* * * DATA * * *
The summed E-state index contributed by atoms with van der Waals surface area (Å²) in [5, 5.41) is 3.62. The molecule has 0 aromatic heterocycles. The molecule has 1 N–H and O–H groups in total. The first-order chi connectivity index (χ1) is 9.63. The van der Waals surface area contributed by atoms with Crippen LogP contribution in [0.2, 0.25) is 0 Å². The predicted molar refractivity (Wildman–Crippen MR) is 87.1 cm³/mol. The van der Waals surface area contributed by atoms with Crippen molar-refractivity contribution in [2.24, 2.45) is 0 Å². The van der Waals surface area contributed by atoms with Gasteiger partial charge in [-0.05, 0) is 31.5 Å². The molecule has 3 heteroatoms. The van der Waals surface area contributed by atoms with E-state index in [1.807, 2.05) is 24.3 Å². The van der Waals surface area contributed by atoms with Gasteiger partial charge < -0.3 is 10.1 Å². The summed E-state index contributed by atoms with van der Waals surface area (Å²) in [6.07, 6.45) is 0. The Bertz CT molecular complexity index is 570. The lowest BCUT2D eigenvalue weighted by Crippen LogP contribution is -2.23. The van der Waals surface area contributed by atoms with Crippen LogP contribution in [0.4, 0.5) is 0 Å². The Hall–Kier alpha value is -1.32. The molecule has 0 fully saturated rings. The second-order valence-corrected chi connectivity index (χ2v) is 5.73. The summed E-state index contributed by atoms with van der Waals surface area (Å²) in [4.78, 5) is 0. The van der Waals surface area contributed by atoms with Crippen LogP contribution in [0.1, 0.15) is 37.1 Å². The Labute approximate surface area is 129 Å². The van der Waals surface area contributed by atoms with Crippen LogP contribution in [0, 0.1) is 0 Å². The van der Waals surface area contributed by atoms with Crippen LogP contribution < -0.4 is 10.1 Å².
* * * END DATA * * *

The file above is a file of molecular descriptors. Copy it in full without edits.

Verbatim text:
The summed E-state index contributed by atoms with van der Waals surface area (Å²) in [5, 5.41) is 3.62. The molecule has 0 aromatic heterocycles. The molecule has 1 N–H and O–H groups in total. The first-order chi connectivity index (χ1) is 9.63. The van der Waals surface area contributed by atoms with Crippen LogP contribution in [0.2, 0.25) is 0 Å². The predicted molar refractivity (Wildman–Crippen MR) is 87.1 cm³/mol. The van der Waals surface area contributed by atoms with Crippen molar-refractivity contribution in [2.24, 2.45) is 0 Å². The van der Waals surface area contributed by atoms with Gasteiger partial charge in [-0.05, 0) is 31.5 Å². The molecule has 3 heteroatoms. The van der Waals surface area contributed by atoms with E-state index in [1.807, 2.05) is 24.3 Å². The van der Waals surface area contributed by atoms with Gasteiger partial charge < -0.3 is 10.1 Å². The summed E-state index contributed by atoms with van der Waals surface area (Å²) in [6.07, 6.45) is 0. The Bertz CT molecular complexity index is 570. The lowest BCUT2D eigenvalue weighted by Crippen LogP contribution is -2.23. The van der Waals surface area contributed by atoms with Crippen LogP contribution in [0.4, 0.5) is 0 Å². The Hall–Kier alpha value is -1.32. The molecule has 0 fully saturated rings. The second-order valence-corrected chi connectivity index (χ2v) is 5.73. The summed E-state index contributed by atoms with van der Waals surface area (Å²) in [4.78, 5) is 0. The van der Waals surface area contributed by atoms with Crippen LogP contribution in [0.1, 0.15) is 37.1 Å². The Labute approximate surface area is 129 Å². The van der Waals surface area contributed by atoms with Crippen LogP contribution in [0, 0.1) is 0 Å². The van der Waals surface area contributed by atoms with Crippen LogP contribution < -0.4 is 10.1 Å².